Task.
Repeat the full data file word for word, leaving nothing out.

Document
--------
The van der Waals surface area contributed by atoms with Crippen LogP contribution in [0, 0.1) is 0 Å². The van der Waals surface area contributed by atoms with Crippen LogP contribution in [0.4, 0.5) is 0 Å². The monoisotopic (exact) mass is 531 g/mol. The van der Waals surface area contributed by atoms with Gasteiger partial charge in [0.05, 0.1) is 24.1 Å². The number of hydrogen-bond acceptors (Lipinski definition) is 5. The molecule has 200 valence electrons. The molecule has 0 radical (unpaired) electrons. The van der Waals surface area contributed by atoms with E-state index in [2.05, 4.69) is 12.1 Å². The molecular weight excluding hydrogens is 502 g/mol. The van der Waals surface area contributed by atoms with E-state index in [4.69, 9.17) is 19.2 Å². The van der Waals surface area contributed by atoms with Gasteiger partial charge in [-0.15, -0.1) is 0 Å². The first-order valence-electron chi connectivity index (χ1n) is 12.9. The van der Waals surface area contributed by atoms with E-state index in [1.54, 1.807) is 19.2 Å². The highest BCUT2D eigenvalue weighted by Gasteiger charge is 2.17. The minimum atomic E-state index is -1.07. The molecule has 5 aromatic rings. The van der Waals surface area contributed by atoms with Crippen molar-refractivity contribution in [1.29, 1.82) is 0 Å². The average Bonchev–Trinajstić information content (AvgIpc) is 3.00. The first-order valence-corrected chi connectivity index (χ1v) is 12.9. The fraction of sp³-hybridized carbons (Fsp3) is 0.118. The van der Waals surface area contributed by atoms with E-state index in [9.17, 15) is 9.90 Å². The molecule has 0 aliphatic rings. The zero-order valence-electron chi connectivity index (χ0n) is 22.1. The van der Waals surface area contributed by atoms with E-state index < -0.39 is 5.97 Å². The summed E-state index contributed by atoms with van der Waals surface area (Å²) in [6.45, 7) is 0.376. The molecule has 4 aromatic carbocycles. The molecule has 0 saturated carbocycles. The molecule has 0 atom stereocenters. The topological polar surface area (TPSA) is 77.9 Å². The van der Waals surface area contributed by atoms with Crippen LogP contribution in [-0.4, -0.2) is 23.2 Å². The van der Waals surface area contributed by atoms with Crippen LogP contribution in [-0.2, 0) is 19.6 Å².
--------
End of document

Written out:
The van der Waals surface area contributed by atoms with Crippen LogP contribution in [0, 0.1) is 0 Å². The van der Waals surface area contributed by atoms with Crippen LogP contribution in [0.4, 0.5) is 0 Å². The monoisotopic (exact) mass is 531 g/mol. The van der Waals surface area contributed by atoms with Gasteiger partial charge in [0.05, 0.1) is 24.1 Å². The number of hydrogen-bond acceptors (Lipinski definition) is 5. The molecule has 200 valence electrons. The molecule has 0 radical (unpaired) electrons. The van der Waals surface area contributed by atoms with E-state index in [2.05, 4.69) is 12.1 Å². The molecular weight excluding hydrogens is 502 g/mol. The van der Waals surface area contributed by atoms with E-state index in [4.69, 9.17) is 19.2 Å². The van der Waals surface area contributed by atoms with Gasteiger partial charge in [-0.15, -0.1) is 0 Å². The first-order valence-electron chi connectivity index (χ1n) is 12.9. The van der Waals surface area contributed by atoms with E-state index in [1.54, 1.807) is 19.2 Å². The highest BCUT2D eigenvalue weighted by Gasteiger charge is 2.17. The minimum atomic E-state index is -1.07. The molecule has 5 aromatic rings. The van der Waals surface area contributed by atoms with Crippen molar-refractivity contribution in [1.29, 1.82) is 0 Å². The average Bonchev–Trinajstić information content (AvgIpc) is 3.00. The first-order valence-corrected chi connectivity index (χ1v) is 12.9. The fraction of sp³-hybridized carbons (Fsp3) is 0.118. The van der Waals surface area contributed by atoms with E-state index in [9.17, 15) is 9.90 Å². The molecule has 0 aliphatic rings. The zero-order valence-electron chi connectivity index (χ0n) is 22.1. The van der Waals surface area contributed by atoms with E-state index < -0.39 is 5.97 Å². The summed E-state index contributed by atoms with van der Waals surface area (Å²) in [6.45, 7) is 0.376. The molecule has 4 aromatic carbocycles. The molecule has 0 saturated carbocycles. The molecule has 0 atom stereocenters. The topological polar surface area (TPSA) is 77.9 Å². The van der Waals surface area contributed by atoms with Crippen LogP contribution in [-0.4, -0.2) is 23.2 Å². The van der Waals surface area contributed by atoms with Crippen LogP contribution in [-0.2, 0) is 19.6 Å².